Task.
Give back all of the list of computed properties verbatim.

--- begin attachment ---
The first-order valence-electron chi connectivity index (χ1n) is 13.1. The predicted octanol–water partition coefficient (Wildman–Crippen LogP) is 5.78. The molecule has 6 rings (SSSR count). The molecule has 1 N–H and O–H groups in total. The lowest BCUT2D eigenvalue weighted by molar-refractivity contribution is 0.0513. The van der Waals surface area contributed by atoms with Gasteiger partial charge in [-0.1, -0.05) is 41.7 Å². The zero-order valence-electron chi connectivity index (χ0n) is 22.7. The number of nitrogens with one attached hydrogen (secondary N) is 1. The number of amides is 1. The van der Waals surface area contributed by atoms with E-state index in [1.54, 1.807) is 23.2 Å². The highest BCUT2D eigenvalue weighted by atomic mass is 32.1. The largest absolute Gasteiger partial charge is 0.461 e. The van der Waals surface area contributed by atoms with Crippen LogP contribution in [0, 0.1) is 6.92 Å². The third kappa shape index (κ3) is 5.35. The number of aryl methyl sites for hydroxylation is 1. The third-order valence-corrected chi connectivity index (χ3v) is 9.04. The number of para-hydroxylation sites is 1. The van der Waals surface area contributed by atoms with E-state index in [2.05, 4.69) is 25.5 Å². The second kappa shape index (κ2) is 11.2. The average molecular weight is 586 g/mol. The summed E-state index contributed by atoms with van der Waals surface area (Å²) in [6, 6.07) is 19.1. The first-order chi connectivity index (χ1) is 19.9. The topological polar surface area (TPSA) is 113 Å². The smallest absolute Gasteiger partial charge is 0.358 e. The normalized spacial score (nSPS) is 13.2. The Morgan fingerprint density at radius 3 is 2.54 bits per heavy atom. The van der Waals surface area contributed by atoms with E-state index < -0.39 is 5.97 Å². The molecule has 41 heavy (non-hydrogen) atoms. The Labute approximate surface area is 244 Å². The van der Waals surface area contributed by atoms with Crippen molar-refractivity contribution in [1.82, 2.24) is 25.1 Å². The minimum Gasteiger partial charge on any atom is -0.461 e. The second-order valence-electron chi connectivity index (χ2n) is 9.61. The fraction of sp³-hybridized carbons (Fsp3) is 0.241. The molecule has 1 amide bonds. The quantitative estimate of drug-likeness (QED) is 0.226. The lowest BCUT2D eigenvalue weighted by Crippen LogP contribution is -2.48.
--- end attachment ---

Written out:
The first-order valence-electron chi connectivity index (χ1n) is 13.1. The predicted octanol–water partition coefficient (Wildman–Crippen LogP) is 5.78. The molecule has 6 rings (SSSR count). The molecule has 1 N–H and O–H groups in total. The lowest BCUT2D eigenvalue weighted by molar-refractivity contribution is 0.0513. The van der Waals surface area contributed by atoms with Gasteiger partial charge in [-0.1, -0.05) is 41.7 Å². The zero-order valence-electron chi connectivity index (χ0n) is 22.7. The number of nitrogens with one attached hydrogen (secondary N) is 1. The number of amides is 1. The van der Waals surface area contributed by atoms with E-state index in [1.54, 1.807) is 23.2 Å². The highest BCUT2D eigenvalue weighted by atomic mass is 32.1. The largest absolute Gasteiger partial charge is 0.461 e. The van der Waals surface area contributed by atoms with Crippen LogP contribution in [0, 0.1) is 6.92 Å². The third kappa shape index (κ3) is 5.35. The number of aryl methyl sites for hydroxylation is 1. The third-order valence-corrected chi connectivity index (χ3v) is 9.04. The number of para-hydroxylation sites is 1. The van der Waals surface area contributed by atoms with E-state index in [2.05, 4.69) is 25.5 Å². The second kappa shape index (κ2) is 11.2. The average molecular weight is 586 g/mol. The summed E-state index contributed by atoms with van der Waals surface area (Å²) in [6, 6.07) is 19.1. The first-order chi connectivity index (χ1) is 19.9. The topological polar surface area (TPSA) is 113 Å². The smallest absolute Gasteiger partial charge is 0.358 e. The normalized spacial score (nSPS) is 13.2. The Morgan fingerprint density at radius 3 is 2.54 bits per heavy atom. The van der Waals surface area contributed by atoms with E-state index < -0.39 is 5.97 Å². The molecule has 41 heavy (non-hydrogen) atoms. The Labute approximate surface area is 244 Å². The van der Waals surface area contributed by atoms with Crippen molar-refractivity contribution in [1.82, 2.24) is 25.1 Å². The minimum Gasteiger partial charge on any atom is -0.461 e. The second-order valence-electron chi connectivity index (χ2n) is 9.61. The fraction of sp³-hybridized carbons (Fsp3) is 0.241. The molecule has 1 amide bonds. The quantitative estimate of drug-likeness (QED) is 0.226. The lowest BCUT2D eigenvalue weighted by Crippen LogP contribution is -2.48.